Not Your Average Ramen

There are more and more people in our lives that are becoming vegetarian, vegan, or some combination lately. It seems that most meat eaters I know are having to learn to cook for more restricted diets often now. I just learned that the most carnivorous person I’ve ever met is now dating a vegan. I don’t think the thought of even what “vegan” means has ever crossed his mind. Another thing I’m starting to realize is that a lot of people are quite intimidated to cook for people with any food restrictions at all. Many are even afraid to ask about it. There seems to be a belief that vegetarian or vegan cooking is very different to cooking with meat. You have to use all different ingredients, most of which (must) taste terrible.

We cook a lot of vegetarian dishes for Dirty Gourmet, in part because we believe in that way of eating, but also because its just too difficult to deal with meat in many camping situations, due to refrigeration and handling issues. We believe that food should be easy, wonderful, and sharable. There are plenty of meat and dairy free meals that fit within this category, and would satisfy anyone regardless of diet.

A few things to keep in mind:

  1. Vegetarian usually means not eating meat (or anything with a mom), but vegetarians are usually ok with dairy and eggs.
  2. Pescatarians include fish in their diets, but not other types of meat. They usually eat dairy as well.
  3. Vegans do not eat or use any animal products whatsoever. There are, of course, different levels of strictness for each individual, but generally no meat, dairy, eggs, leather, down, etc. Some go as far as including things like honey or wine (which is often clarified using animal products), but
    some don’t.

It’s best to just ask which rules the individual adheres to. Many people who take a stance with a strict diet are very willing to discuss it, especially if there aren’t a bunch of cheesy (or meaty) jokes involved in the conversation.

There are a growing number of options available to make restrictive diets easier for people to handle, such as soy cheeses and meat substitutes, but you can create a balanced and satisfying meal without these things as well. Here is one option that we ate on our backpacking trip last weekend that is as easy as it gets, and totally satisfying. If you have any questions or concerns that you haven’t been able to resolve regarding anything food related, let us know. We want to cover topics like these in more detail to dispel, any stereotypes and encourage people to try new things. We’ll cover these topics in the next few weeks along with delicious vegan recipes.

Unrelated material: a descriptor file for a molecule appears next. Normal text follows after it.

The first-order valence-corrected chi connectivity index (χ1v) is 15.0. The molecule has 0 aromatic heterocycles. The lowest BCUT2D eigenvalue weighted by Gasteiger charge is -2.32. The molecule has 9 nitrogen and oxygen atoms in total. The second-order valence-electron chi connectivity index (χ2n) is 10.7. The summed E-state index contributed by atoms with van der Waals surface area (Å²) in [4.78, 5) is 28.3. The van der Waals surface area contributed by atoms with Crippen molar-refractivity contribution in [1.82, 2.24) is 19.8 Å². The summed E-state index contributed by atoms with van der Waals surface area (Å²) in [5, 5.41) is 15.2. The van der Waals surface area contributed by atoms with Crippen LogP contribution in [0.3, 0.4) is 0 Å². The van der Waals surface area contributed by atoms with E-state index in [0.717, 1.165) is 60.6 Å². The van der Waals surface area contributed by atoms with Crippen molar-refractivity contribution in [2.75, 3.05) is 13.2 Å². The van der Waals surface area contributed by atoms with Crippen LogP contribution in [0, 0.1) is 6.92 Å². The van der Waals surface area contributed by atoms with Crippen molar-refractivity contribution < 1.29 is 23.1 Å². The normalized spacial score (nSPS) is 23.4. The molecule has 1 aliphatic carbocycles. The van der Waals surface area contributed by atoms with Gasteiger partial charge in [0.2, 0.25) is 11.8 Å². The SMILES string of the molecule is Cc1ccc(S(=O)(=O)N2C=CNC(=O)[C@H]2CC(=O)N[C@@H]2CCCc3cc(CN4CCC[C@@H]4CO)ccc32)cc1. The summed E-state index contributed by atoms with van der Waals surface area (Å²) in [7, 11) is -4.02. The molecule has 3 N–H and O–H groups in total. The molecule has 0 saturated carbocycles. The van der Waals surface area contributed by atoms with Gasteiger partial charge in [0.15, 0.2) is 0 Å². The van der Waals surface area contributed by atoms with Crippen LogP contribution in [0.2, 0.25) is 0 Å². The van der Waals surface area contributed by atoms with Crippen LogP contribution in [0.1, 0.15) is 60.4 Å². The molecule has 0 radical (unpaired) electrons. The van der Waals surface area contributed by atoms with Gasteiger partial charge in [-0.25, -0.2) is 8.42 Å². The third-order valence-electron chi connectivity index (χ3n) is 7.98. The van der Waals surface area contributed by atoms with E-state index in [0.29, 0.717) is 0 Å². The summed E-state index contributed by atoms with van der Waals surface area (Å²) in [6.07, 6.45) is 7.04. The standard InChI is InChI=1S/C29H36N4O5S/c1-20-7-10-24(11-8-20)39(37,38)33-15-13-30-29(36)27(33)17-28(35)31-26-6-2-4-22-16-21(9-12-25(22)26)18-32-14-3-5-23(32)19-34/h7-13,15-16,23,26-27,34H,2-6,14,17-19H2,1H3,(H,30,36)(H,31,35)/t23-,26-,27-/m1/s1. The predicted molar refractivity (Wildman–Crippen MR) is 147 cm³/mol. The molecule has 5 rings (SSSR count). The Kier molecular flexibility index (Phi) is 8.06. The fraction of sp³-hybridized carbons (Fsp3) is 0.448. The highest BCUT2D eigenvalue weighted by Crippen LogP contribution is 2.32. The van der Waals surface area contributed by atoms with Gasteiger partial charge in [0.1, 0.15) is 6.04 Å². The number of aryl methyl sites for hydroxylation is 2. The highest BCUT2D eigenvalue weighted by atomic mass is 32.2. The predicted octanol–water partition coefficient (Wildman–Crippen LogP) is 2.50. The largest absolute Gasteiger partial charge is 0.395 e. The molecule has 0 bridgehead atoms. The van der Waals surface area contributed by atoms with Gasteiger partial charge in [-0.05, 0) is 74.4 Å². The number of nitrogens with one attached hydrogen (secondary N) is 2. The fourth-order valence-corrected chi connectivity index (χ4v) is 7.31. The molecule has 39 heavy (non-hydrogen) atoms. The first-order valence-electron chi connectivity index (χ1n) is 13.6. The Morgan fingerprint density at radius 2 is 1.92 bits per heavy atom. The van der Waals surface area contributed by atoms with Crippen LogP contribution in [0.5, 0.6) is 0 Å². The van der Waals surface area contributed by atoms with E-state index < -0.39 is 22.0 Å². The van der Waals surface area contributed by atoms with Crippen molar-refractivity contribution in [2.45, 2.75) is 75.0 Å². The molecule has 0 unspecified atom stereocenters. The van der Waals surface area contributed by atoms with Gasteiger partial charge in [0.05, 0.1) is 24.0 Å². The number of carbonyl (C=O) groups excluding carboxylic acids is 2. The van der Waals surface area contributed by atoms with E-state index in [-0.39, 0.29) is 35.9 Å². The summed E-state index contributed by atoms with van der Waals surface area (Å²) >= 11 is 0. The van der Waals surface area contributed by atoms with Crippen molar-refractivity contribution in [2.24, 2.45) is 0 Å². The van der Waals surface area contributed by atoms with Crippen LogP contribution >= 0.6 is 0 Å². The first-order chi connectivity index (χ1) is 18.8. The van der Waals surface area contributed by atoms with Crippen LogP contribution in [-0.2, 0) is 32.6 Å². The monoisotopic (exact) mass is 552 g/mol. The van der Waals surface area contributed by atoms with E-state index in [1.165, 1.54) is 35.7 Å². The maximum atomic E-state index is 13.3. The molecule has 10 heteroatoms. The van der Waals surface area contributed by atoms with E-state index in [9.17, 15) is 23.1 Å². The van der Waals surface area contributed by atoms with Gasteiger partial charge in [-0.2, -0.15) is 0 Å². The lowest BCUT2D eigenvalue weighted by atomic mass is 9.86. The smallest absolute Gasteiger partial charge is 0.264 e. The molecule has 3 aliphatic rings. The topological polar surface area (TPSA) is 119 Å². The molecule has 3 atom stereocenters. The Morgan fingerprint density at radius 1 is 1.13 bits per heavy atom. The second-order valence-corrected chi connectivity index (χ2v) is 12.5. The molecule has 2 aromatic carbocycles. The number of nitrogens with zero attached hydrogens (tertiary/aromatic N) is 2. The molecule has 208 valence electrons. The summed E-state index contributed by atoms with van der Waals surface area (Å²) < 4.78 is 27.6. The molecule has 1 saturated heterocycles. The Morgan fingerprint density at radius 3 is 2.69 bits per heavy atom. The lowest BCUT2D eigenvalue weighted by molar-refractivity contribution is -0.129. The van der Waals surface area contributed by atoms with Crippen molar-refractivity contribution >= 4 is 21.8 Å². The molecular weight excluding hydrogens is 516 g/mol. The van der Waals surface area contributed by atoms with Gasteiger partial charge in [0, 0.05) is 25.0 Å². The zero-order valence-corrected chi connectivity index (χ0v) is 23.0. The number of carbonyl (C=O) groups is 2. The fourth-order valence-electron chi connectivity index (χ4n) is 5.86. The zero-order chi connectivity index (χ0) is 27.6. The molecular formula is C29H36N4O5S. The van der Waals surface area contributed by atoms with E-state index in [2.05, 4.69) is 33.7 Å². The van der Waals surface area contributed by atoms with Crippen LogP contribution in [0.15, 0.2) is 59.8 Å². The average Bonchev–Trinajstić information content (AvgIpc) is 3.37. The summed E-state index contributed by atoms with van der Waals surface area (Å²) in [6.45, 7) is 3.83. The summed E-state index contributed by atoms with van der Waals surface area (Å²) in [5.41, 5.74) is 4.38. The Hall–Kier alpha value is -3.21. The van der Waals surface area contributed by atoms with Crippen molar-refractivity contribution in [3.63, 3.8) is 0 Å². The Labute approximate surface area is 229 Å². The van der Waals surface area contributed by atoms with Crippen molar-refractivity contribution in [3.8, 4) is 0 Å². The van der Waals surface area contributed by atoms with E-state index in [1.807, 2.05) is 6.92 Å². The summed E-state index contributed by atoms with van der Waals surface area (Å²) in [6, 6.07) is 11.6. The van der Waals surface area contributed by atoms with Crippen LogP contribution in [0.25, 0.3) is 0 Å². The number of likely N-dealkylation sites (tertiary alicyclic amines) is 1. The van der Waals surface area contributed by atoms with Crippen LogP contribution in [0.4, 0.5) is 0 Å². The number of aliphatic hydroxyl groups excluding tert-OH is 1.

Not Your Average Ramen


1 large serving

Prep Time / Cook Time


Activity Guide



  • 2 cups water
  • 1 boullion cube (or enough for one cup broth)
  • 3 ounces ramen
  • Small handful of crumbled toasted nori
  • 1/4 cup dehydrated corn
  • 1 teaspoon soy sauce
  • 1 green onion, thinly sliced
  • 1 teaspoon butter (optional, but really good)
  • A pinch of chile flakes


  • Small pot
  • Stove


  1. Boil 2 cups of water. Add boullion, ramen, nori, corn, and soy sauce and simmer until noodles are cooked.
  2. Garnish with green onions, chile flakes and butter. Enjoy!

11 thoughts on “Not Your Average Ramen

  1. “What we don’t know, scares us.”

    One things for sure, the consuming public needs to be officially informed of the classifications of each type of select eater. When I talk to someone regarding their preferences and its not like myself(eat pretty much anything) it seems like a really drawn out conversation. We need a name for each group of picky eaters where we know right away what level their on. I feel like they could cover the bases in about 5-6 classifying names.

    One quick note:
    After recently watching only part of the movie “Food, inc” a few weeks ago, I find myself strictly eating organic, especially with my carne / pollo purchases. Couple things I have immediately come to realize;

    1. Damn, this is expensive

    2. Is buying/consuming all this meat really necessary?

    you guessed it… answers NO.

    Great post team DG, keep em rolling in!

  2. Thanks for the great comments Sean! This exactly the kind of discussions we want to be having 😀 Aimee and I have been reading the book “What to Eat” by Marion Nestle which is also a very informative book (and non-preachy) that talks about making food choices in the grocery store. I’ll share more about it in a post but I encourage all of you to check it out if you want to become more informed about the food choices you make.

  3. I’ve been doing ramen for breakfast (yeah, breakfast) on packing trips for 20 years. I crack an egg and put it in a small 2 oz. Nalgene bottle with a squirt of soy and a pinch of crushed red pepper. That goes in just as the noodles are starting to separate. I invariably find leftovers from camping buddies dinner the night before (veggies, meats, pasta, whatever) and dump that in there, too.

    Nothing like a hot soup to warm you up on a cold camp.

    1. Oh, that does sound delicious, Charlie! Miso soup is a common breakfast item, so it makes sense. We’ll have to try something like it. Thanks for the inspiration!

    1. Powdered eggs would probably be a great addition to ramen. I could see adding a black bean garlic sauce to that (make it like Thai Pad See Ew). I’d probably also make it less brothy. Definitely worth experimenting with. Let us know if you make it and what you thought!

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